Finding absolute extrema for “nice” functions
Math 8 2009, Chris Lyons
Let’s suppose you’re given a function
f
: [
a, b
]
→
R
and you know that it’s continuous. Even this little
bit of information already tells you something:
Theorem 1
(Thm 3.12 in Apostol)
.
If
g
: [
α, β
]
→
R
is continuous, then there is at least one point
γ
∈
[
α, β
]
such that
g
(
γ
)
is the absolute maximum of
g
. Similarly, there is at least one point
δ
∈
[
α, β
]
such that
g
(
δ
)
is the absolute minimum of
g
.
So by this theorem you know there are
x
values in [
a, b
] where
f
takes its absolute maximum and absolute
minimum... but how do you actually
find
these
x
values? If you look at the proof of Theorem 1, it’s of no
help: it shows you that these
x
values exist, by using the completeness axiom for the real numbers, but it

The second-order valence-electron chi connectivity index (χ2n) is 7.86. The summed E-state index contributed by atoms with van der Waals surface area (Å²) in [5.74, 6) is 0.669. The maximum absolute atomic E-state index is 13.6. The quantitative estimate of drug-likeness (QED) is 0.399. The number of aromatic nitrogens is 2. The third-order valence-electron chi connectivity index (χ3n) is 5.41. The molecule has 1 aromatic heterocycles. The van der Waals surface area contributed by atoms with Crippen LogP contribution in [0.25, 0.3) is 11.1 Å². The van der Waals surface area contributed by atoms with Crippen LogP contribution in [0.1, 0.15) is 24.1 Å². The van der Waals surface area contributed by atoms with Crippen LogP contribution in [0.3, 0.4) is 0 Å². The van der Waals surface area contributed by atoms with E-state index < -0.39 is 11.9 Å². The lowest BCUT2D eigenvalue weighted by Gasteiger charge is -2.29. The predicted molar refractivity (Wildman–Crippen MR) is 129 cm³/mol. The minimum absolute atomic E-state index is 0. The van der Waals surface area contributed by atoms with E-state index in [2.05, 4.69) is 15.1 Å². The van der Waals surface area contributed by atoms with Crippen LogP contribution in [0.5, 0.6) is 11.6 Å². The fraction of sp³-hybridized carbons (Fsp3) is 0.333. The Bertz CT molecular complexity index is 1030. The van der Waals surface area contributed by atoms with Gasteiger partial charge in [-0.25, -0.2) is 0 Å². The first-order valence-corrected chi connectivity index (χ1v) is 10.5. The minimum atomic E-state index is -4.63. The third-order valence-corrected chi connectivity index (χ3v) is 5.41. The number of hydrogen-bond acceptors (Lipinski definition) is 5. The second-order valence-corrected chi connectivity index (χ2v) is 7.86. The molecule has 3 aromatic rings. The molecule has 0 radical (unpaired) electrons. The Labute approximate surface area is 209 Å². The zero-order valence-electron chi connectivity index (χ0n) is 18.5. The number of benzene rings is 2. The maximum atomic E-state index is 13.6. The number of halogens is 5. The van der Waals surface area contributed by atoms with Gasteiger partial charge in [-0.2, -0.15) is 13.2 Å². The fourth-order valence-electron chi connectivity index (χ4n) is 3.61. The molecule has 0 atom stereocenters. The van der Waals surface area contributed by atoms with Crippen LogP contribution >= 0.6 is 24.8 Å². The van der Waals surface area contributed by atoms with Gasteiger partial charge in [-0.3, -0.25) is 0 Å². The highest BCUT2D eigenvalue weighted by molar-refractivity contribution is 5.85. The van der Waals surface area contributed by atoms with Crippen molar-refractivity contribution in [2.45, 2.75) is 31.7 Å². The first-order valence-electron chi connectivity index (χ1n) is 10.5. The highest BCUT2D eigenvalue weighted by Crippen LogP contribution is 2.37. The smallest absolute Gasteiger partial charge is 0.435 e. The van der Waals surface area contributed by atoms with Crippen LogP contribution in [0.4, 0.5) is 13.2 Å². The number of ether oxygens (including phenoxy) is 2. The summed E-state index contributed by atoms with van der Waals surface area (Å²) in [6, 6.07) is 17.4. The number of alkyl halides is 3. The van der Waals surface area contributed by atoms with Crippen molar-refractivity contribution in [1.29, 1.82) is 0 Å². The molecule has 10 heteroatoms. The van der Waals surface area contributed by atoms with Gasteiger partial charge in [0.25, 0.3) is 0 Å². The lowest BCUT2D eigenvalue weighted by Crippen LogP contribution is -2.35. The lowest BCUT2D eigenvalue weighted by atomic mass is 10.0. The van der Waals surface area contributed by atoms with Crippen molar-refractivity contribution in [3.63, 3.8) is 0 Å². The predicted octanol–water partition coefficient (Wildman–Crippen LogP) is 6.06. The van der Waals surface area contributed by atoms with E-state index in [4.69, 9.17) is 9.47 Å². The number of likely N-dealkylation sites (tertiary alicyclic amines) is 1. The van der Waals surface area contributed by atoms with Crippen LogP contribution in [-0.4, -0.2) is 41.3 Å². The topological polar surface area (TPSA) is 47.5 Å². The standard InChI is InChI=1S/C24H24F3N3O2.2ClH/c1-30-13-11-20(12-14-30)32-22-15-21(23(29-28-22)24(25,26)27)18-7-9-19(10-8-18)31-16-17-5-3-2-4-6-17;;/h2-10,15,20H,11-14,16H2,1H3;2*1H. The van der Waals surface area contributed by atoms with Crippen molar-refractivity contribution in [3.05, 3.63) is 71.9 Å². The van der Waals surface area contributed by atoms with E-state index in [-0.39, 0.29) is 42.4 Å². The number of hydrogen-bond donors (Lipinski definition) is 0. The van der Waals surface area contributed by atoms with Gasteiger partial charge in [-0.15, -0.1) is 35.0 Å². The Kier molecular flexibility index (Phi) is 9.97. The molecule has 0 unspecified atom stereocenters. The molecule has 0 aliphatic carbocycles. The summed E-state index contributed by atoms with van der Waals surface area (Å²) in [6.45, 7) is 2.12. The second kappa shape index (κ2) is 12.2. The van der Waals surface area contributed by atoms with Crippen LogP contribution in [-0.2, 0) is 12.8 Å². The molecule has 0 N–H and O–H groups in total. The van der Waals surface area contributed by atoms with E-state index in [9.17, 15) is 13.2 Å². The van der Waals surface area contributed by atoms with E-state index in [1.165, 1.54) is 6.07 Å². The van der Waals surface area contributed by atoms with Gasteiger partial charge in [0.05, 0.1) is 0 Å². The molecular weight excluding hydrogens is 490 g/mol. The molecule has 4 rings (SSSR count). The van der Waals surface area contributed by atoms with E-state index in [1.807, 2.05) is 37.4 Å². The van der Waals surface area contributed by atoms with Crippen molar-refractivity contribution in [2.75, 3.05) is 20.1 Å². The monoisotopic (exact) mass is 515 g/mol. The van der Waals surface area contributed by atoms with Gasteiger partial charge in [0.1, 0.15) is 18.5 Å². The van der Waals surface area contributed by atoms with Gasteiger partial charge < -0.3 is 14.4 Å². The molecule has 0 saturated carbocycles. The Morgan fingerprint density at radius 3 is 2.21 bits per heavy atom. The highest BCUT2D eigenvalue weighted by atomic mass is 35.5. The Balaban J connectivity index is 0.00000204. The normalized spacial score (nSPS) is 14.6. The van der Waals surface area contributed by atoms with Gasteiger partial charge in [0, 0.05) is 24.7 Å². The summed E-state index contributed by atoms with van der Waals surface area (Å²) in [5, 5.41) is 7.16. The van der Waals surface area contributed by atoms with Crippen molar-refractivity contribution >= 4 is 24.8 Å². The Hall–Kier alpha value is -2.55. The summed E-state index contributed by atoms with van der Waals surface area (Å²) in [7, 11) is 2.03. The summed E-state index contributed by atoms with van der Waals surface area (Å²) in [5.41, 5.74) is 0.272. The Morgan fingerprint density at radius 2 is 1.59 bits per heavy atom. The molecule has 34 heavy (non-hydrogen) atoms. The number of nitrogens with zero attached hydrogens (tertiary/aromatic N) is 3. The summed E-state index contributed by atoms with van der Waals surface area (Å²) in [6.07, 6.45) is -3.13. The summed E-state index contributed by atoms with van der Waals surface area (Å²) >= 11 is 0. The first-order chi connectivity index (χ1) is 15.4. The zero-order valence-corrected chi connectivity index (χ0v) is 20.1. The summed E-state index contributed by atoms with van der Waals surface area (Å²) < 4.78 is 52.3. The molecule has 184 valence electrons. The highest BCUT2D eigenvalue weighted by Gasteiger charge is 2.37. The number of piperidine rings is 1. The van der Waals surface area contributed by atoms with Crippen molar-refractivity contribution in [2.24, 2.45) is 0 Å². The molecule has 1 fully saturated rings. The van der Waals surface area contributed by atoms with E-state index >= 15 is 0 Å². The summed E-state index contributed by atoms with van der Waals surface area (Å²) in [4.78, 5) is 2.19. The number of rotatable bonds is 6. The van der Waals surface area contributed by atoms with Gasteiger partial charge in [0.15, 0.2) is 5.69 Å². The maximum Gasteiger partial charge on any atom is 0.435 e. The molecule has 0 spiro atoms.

doesn’t actually give a way of finding them. (Proofs like this are called “nonconstructive” proofs.)
But if your function
f
is nice enough, then you can actually find these points! We’ll see at the end what
I mean by “nice enough”. First, let’s make the following observation, which may look kind of useless, but is
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 Fall '08
 Vuletic,M
 Math, Calculus, relative maximum, Apostol, absolute maximum, absolute minimum, final conclusion

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